(Bloomberg) — US stock futures fell and Asian stocks fell Friday as traders weighed in on signs of a future slowdown for megacap tech companies and the risks posed by Chinese regulators’ crackdown. Treasuries and the dollar rose.
Shares fell in Hong Kong and China, as well as Japan. Nasdaq 100 contracts lost more than 1% when Amazon.com Inc. in expanded trade slumped on indications that the rapid growth due to the pandemic is slowing. Shares in Asia-Pacific rose Thursday after Beijing tried to allay fears over regulatory restrictions on private industries, but US-listed Chinese stocks later fell again.
S&P 500 futures also fell. The benchmark rose overnight in data signaling for the Federal Reserve to keep policy ultra-loose. US economic growth was solid, but lagged behind estimates. The number of applications for unemployment fell, but was higher than expected.
The dollar experienced a four-day retreat, but is on track for its biggest weekly decline since May. Oil mainly made recent gains on expectations that economic reopening demand will weather the delta strain Covid-19 flare-ups.
Equities ended a volatile week amid Beijing’s pullback on private companies, which led to defeats in Hong Kong and China and briefly sparked broader risk aversion. The Fed’s expansive monetary policy continues to support broad market sentiment after Chairman Jerome Powell indicated that it would only gradually move towards tapering stimulus if the US makes sufficient economic progress.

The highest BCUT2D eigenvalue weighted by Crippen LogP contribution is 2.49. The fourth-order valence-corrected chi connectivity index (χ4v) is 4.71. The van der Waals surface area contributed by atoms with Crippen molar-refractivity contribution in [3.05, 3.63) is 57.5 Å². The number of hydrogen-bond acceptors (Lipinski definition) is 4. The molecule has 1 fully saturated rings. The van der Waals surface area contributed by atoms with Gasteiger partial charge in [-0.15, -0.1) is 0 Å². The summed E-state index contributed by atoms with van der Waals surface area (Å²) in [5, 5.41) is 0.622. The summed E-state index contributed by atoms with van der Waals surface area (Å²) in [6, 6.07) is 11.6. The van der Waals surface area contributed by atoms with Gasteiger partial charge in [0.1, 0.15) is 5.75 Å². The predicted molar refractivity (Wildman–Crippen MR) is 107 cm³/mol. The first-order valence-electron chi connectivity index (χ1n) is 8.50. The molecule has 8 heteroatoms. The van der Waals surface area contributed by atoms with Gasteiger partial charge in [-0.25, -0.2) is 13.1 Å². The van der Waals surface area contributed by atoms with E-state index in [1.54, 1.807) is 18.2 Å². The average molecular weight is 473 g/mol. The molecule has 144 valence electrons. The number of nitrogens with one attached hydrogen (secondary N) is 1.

“Investors should be aware of policy implementation and policy direction” in China, Catherine Yeung, investment director of Fidelity International, told Bloomberg Television. “We expect further volatility not only because of the regulatory issues or changing regulations that could arise, but we have earnings season in August, we still have the global risks as well.”
Amazon’s second-quarter sales and revenue forecast missed estimates, fueling debate over whether the pandemic-related outperformance of technology stocks will give way to a rebound in cyclical trading linked to economic recovery from the health crisis.
Elsewhere, Robinhood Markets Inc. its first day as a public company at 8.4% below its initial public offering price, after failing to convince some of the very small investors it seeks for long-term growth. Bitcoin continued to trade around $40,000 and maintained its recent uptick.
Read our MLIV blog for more market analysis.
Here are the main moves in the markets:
S&P 500 futures fell 0.8% as of 12:30 p.m. in Tokyo. The S&P 500 index rose 0.4%. Nasdaq 100 futures fell 1.3%. The Nasdaq 100 rose 0.2% The Japanese Topix index fell 1% The Australian S&P/ASX 200 index fell 0.2% The Kospi in South Korea fell 1.1% Hong Kong’s Hang Seng index fell 1, 8%China’s Shanghai Composite Index lost 0.5%Euro Stoxx 50 futures fell 0.7%
The Bloomberg Dollar Spot Index added 0.1% The euro was at $1.1880 The Japanese yen was at 109.53 per dollar The offshore yuan was at 6.4578 per dollar
10-year government bond yields fell two basis points to 1.25% Australian 10-year bond yields rose three basis points to 1.19%
West Texas Intermediate Crude Oil was $73.18 a barrel, down 0.6% Gold was $1,829.12 an ounce, up 0.1%
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